Jenny Staletovich

Jenny Staletovich has been a journalist working in Florida for nearly 20 years.

She’s reported on some of the region’s major environment stories, including the 2018 devastating red tide and blue-green algae blooms, impacts from climate change and Everglades restoration, the nation’s largest water restoration project. She’s also written about disappearing rare forests, invasive pythons, diseased coral and a host of other critical issues around the state.

She covered the environment, climate change and hurricanes for the Miami Herald for five years and previously freelanced for the paper. She worked at the Palm Beach Post from 1989 to 2000, covering crime, government and general assignment stories.

She has won several state and national awards including the Scripps Howard National Journalism Award for Distinguished Service to the First Amendment, the Green Eyeshades and the Sunshine State Awards.

Staletovich graduated from Smith College and lives in Miami, with her husband and their three children.

Miami-Dade County’s morgue sits on a gritty corner opposite the Ryder Trauma Center, in the shadow of a boxy parking garage.

It’s not an unsurprising setting for cataloguing the worst of South Florida. What’s unexpected is inside: a skylight bathes the lobby in sunshine and makes the green carpet look like a forest floor. Loveseats and chairs are arranged for hushed conversations and hugs. A painting of a heron perched in a cypress swamp hangs on a wall outside the records room.

A crack in a half-century old iron sewer pipe has grown and could keep leaking for up to three weeks while workers struggle to fix it, Miami-Dade County Water and Sewer Director Kevin Lynskey said Friday.

Four thousand years ago, rising seas decimated huge swaths of mangroves in Florida Bay.

Today, seas rising at a far greater rate, combined with increasing storms and drought, could lead to another catastrophic loss of mangroves that help keep the state from sliding into the sea, according to a new study published by the U.S. Geological Survey in the journal Nature Communications.

As the planet heats up, polar ice melts, seas rise and Biblical-size rains become more frequent, hurricanes are expected to get wetter and more intense.

But less certain is how much climate change is making these fierce storms, which target Florida more than any other U.S. state, more punishing now.

The sparkling waters of the Florida Keys National Marine Sanctuary help pump $4.4 billion into the state's economy while supporting 43,000 jobs, according to a report published Tuesday.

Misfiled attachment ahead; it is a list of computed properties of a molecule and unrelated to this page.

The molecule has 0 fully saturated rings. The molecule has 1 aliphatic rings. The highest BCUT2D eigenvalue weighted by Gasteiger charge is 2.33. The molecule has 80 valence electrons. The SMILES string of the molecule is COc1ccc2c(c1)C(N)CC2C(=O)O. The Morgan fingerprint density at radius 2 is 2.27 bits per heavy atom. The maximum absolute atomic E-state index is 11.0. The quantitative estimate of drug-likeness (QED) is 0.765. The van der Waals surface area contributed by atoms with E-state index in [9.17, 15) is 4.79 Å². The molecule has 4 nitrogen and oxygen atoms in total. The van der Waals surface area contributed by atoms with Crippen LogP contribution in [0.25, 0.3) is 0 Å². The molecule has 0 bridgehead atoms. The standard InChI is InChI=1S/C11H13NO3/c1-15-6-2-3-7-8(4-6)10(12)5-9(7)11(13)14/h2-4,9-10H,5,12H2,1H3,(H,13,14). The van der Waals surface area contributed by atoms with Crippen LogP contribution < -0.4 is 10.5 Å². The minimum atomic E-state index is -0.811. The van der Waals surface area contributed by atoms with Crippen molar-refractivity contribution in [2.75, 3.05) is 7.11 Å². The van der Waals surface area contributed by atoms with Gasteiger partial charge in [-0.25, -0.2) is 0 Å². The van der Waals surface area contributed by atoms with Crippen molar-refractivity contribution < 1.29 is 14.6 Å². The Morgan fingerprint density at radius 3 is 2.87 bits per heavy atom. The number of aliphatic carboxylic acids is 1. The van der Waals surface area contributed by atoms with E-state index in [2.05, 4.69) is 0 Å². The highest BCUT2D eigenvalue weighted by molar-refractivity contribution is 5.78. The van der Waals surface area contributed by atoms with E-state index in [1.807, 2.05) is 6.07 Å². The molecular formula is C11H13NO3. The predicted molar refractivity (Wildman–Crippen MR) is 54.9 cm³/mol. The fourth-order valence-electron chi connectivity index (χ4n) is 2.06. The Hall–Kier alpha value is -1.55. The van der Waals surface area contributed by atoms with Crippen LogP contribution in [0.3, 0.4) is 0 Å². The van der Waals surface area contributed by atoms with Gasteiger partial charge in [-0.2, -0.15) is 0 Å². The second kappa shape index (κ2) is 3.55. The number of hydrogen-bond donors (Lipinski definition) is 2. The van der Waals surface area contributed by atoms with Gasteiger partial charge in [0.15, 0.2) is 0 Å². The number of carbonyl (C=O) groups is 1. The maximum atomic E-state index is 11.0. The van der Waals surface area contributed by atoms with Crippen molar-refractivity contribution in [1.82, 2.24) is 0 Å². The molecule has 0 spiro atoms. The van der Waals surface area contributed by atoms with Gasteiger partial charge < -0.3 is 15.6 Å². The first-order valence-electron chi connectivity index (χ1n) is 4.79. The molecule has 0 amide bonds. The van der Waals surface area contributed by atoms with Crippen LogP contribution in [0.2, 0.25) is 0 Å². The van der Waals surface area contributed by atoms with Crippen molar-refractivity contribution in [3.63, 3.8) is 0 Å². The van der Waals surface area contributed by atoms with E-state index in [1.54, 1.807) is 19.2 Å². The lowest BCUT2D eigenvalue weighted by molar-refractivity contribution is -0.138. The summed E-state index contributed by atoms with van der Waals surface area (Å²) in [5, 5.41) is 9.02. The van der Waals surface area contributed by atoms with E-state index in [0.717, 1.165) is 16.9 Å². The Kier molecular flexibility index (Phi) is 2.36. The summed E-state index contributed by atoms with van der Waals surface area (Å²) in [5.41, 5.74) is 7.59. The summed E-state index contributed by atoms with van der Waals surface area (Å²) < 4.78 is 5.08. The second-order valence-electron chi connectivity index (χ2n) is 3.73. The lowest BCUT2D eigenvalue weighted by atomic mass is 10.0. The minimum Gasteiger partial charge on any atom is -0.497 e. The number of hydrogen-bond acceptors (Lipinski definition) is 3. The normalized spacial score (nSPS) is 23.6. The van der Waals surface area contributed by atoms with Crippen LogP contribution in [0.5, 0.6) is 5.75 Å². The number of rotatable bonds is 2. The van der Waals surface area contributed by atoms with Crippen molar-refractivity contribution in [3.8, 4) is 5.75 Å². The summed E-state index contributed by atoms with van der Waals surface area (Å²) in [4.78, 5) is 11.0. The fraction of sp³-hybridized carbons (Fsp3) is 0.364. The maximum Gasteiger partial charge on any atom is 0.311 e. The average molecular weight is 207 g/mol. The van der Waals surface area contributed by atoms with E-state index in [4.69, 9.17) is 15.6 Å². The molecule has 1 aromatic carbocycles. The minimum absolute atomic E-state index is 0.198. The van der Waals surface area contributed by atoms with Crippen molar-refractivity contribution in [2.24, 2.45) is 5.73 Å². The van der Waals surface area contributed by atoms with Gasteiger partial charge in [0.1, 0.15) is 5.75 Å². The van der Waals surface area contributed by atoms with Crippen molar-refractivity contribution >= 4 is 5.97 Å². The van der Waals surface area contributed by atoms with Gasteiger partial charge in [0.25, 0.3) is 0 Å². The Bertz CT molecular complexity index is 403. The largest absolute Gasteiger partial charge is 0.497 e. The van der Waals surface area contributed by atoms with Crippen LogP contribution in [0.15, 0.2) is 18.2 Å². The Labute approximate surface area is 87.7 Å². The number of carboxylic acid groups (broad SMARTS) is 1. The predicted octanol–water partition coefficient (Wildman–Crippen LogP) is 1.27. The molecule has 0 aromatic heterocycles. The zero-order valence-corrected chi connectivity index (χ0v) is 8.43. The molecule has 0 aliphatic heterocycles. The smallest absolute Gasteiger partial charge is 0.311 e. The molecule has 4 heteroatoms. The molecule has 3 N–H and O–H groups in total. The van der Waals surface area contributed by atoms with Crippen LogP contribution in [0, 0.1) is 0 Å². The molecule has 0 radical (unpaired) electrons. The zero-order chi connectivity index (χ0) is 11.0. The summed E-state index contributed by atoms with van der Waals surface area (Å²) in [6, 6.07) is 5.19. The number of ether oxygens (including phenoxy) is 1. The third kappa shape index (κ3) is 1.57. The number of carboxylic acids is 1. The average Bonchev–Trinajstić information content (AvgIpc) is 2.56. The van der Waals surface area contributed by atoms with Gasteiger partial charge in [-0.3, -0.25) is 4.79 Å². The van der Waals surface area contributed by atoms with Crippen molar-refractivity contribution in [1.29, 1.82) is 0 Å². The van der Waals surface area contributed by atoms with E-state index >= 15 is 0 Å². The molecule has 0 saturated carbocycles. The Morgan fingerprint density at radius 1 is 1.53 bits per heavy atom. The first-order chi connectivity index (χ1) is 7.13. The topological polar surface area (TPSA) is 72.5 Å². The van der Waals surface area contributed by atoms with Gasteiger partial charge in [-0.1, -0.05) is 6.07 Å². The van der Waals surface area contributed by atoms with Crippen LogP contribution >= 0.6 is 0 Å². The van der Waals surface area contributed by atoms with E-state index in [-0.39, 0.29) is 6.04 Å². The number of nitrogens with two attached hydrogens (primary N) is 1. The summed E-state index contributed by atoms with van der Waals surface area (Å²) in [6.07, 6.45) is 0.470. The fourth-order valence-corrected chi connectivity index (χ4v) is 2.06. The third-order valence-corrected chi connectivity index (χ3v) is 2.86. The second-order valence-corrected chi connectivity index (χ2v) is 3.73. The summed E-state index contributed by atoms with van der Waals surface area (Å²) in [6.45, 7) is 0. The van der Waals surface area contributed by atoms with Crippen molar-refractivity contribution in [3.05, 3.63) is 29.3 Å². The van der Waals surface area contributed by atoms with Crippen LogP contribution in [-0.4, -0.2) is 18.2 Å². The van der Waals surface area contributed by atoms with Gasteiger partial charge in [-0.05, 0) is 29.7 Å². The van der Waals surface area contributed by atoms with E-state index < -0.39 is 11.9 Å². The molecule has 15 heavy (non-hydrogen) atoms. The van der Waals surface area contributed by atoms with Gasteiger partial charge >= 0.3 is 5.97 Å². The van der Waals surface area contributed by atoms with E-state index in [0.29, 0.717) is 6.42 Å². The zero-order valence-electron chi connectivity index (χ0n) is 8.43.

The Florida Everglades can be a contentious place. Politicians, conservationists and farmers never seem to agree on much.

Debate among scientists tends to be collegial. But a new study on coral and the Florida Keys that gained national headlines last week has reignited a decades-old dispute over pollution and the Everglades.

 

In a gravel parking lot on Virginia Key crowded with shade tanks used for raising fish, coral researchers have a new project underway: a Noah's Ark for disappearing coral.

Climate change is making the planet warmer, but a new report says there's something worse on the horizon: extreme heat.

Extending the 836/Dolphin Expressway over protected wetlands in Miami-Dade County is drawing new scrutiny from South Florida water managers.

A new high tide forecast from the National Oceanic and Atmospheric Administration calls for ongoing sea rise to nearly double the number of days with sunny day flooding over just two decades ago.

The forecast, issued Wednesday for the entire U.S. coast, concludes that flooding from tides is likely to change from a sporadic problem to a chronic one.

This report will be updated through the evening.

8:20 p.m.

Round two of the Democratic debates kicks off Thursday evening, but not before one candidate caused outrage by quoting  Argentine revolutionary Ernesto “Che” Guevara in Miami.

New York Mayor Bill de Blasio, who participated in Wednesday's debate, made the gaffe during a union protest at Miami International Airport. As he backed workers' efforts to unionize, de Blasio told them the eyes of the world were watching, then repeated Guevara's rallying cry: "Hasta la victoria, siempre."

A former lead biologist with the U.S. Army Corps of Engineers who managed the controversial dredging of PortMiami will plead guilty to lying, her attorney told a Miami federal judge on Tuesday.

A pair of Miami architects who infuriated neighbors and drew the scrutiny of county environmental regulators when they chopped down mangroves at their waterfront property in the wake of Hurricane Irma have sold the lot for more than double what they paid.

Replacing and refurbishing old coastal pumps to brace for sea level rise could cost South Florida tens of millions of dollars per year over the next decade.

In a report to South Florida Water Management District governing board members on Thursday, district hydrology chief Aki Owosina said a review of the 16-county agency found that 26 of the 36 coastal pumps would likely fail to do their job or be in danger of not working. The most vulnerable were in Miami-Dade, Broward and Collier counties.

A summertime Gulf of Mexico dead zone fueled by pollution flowing out of the Mississippi River watershed could be among the largest on record this year.

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